He Is Risen!
God in Heaven, help me to understand Christ’s resurrection from the dead—how pivotal it is to my redemption.
Read John 20:1–10
Early on the first day of the week, while it was still dark, Mary Magdalene went to the tomb and saw that the stone had been removed from the entrance. 2 So she came running to Simon Peter and the other disciple, the one Jesus loved, and said, “They have taken the Lord out of the tomb, and we don’t know where they have put him!”
3 So Peter and the other disciple started for the tomb. 4 Both were running, but the other disciple outran Peter and reached the tomb first. 5 He bent over and looked in at the strips of linen lying there but did not go in. 6 Then Simon Peter came along behind him and went straight into the tomb. He saw the strips of linen lying there, 7 as well as the cloth that had been wrapped around Jesus’ head. The cloth was still lying in its place, separate from the linen. 8 Finally the other disciple, who had reached the tomb first, also went inside. He saw and believed. 9 (They still did not understand from Scripture that Jesus had to rise from the dead.) 10 Then the disciples went back to where they were staying.
New International Version (NIV)
Holy Bible, New International Version®, NIV® Copyright ©1973, 1978, 1984, 2011 by Biblica, Inc.® Used by permission. All rights reserved worldwide.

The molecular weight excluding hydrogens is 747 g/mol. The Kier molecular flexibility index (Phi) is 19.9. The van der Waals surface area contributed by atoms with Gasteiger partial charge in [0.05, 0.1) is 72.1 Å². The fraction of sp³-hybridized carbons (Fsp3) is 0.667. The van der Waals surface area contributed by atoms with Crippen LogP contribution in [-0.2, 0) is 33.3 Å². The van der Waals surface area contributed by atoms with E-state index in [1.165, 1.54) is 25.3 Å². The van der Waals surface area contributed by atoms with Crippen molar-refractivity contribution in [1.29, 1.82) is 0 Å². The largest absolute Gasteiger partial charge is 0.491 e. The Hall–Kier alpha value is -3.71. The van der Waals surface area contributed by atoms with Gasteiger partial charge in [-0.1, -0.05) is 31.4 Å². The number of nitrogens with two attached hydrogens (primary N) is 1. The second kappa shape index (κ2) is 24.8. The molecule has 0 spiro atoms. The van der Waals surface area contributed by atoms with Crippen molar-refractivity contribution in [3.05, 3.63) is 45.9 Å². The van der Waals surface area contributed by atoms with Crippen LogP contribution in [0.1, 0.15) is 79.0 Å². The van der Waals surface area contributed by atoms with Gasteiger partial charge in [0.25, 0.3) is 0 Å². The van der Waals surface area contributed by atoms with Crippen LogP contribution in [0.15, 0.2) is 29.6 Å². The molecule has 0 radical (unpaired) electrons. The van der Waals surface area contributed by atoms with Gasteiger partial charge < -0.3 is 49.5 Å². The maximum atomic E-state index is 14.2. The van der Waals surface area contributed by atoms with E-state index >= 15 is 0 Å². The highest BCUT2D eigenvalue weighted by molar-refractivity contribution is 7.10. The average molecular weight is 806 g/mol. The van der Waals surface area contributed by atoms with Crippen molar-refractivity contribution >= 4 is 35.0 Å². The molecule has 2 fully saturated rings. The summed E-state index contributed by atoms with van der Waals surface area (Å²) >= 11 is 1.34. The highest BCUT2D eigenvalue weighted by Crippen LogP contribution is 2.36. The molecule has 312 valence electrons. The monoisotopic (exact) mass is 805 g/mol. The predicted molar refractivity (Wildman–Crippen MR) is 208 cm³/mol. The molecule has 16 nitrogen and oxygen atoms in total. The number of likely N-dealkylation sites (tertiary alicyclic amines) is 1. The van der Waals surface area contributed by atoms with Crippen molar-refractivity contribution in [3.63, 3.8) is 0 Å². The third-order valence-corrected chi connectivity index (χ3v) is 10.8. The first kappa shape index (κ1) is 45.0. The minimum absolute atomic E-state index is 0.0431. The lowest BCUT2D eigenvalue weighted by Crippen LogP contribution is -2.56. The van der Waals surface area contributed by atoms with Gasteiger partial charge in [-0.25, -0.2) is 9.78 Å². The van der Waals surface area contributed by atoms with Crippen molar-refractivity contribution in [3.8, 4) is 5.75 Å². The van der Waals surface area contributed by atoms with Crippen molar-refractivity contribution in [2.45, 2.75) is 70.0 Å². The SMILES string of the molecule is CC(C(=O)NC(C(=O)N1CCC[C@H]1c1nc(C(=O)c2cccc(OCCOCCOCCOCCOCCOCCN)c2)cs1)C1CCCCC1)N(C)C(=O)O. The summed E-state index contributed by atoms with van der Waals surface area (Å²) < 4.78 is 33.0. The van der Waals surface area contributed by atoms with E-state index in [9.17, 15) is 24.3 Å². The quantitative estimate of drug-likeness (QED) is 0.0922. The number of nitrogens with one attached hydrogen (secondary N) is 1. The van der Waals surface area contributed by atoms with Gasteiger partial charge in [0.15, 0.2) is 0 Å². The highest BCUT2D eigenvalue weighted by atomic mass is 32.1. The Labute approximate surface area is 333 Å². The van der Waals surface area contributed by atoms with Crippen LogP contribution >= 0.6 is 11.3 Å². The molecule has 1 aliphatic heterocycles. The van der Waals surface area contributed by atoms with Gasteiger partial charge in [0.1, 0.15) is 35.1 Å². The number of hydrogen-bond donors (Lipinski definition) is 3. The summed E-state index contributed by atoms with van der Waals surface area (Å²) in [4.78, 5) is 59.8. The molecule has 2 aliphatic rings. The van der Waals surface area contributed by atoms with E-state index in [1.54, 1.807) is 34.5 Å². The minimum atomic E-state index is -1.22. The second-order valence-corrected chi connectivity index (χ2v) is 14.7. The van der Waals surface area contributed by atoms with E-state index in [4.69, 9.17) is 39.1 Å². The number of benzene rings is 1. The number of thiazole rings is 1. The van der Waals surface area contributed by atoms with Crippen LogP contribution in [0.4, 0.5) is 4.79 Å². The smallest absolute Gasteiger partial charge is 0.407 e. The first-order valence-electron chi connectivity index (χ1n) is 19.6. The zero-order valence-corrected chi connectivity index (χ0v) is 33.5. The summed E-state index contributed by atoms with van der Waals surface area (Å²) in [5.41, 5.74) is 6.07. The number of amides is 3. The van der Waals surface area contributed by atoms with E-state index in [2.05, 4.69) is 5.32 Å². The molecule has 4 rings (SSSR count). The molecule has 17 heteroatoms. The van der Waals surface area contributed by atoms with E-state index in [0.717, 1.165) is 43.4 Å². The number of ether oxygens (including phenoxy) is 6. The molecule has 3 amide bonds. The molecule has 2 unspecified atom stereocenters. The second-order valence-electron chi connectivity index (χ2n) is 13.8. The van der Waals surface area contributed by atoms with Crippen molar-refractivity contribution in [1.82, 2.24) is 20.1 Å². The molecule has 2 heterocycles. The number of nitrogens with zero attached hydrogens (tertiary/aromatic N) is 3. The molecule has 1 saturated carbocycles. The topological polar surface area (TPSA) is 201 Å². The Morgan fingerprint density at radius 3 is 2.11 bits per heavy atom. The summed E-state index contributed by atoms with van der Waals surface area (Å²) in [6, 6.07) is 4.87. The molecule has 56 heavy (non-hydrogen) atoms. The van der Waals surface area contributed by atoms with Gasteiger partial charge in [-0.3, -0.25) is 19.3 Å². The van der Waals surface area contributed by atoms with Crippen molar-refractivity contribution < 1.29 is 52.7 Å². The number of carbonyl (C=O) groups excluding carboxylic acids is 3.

Think about the uniqueness of this story. This is not a myth. It really happened, as is made clear in the way it is told.
Put yourself in the shoes of the disciples. Imagine their grief. On Friday, their beloved Lord and closest friend had died. Imagine their anger. He had been put to death by collusion between the Jewish authorities and the Romans (or, more accurately, by the chief priest and Pilate). Imagine their confusion. Imagine their disappointment. This was the end of their dreams of the kingdom they thought Jesus had come to establish. It wasn’t supposed to happen like this.
Or was it? First, let’s consider Mary. John doesn’t say why she came to the grave. Maybe she brought spices. Maybe other women were with her. He doesn’t say. John tells us that she saw the stone rolled away and thought what anybody at that time would have thought: someone has stolen the body. But who? And why? Peter and the other disciple went inside and saw the grave clothes. The body had not been stolen, because nobody, friend or enemy, would have unwrapped the body and left the grave clothes neatly there, the headband folded up! What had happened?
There was only one possibility and the “other disciple” (8) grasped it and believed. He believed because of the evidence first. Only later, taught by the Holy Spirit, did the disciples understand how Old Testament Scriptures indicated that the Messiah would rise from the dead. “It was impossible for death to keep its hold on him,” said Peter at Pentecost (Acts 2:24–28, my translation of verse 27), quoting Psalm 16:8–11. Then they remembered the numerous occasions when Jesus himself had primed them for this event, saying that it was necessary for him to suffer, be rejected and then be raised from the dead (Luke 9:22). In other words, they did not first believe the Scriptures and then see what they were expecting. They saw the evidence first and then gradually pieced together its meaning.
Jesus told Martha that whoever lives and believes in him shall never die. Then he asked her an important question: “Do you believe this?” (John 11:26). For the resurrection of Jesus to profit us, we must fervently believe in it and personally embrace it, ready to declare this to one and all. Are you ready to do so?
Dear Lord Jesus, thank You for dying for me and for being raised from the dead for my justification before God. I rejoice to stand before God accepted, rather than rejected.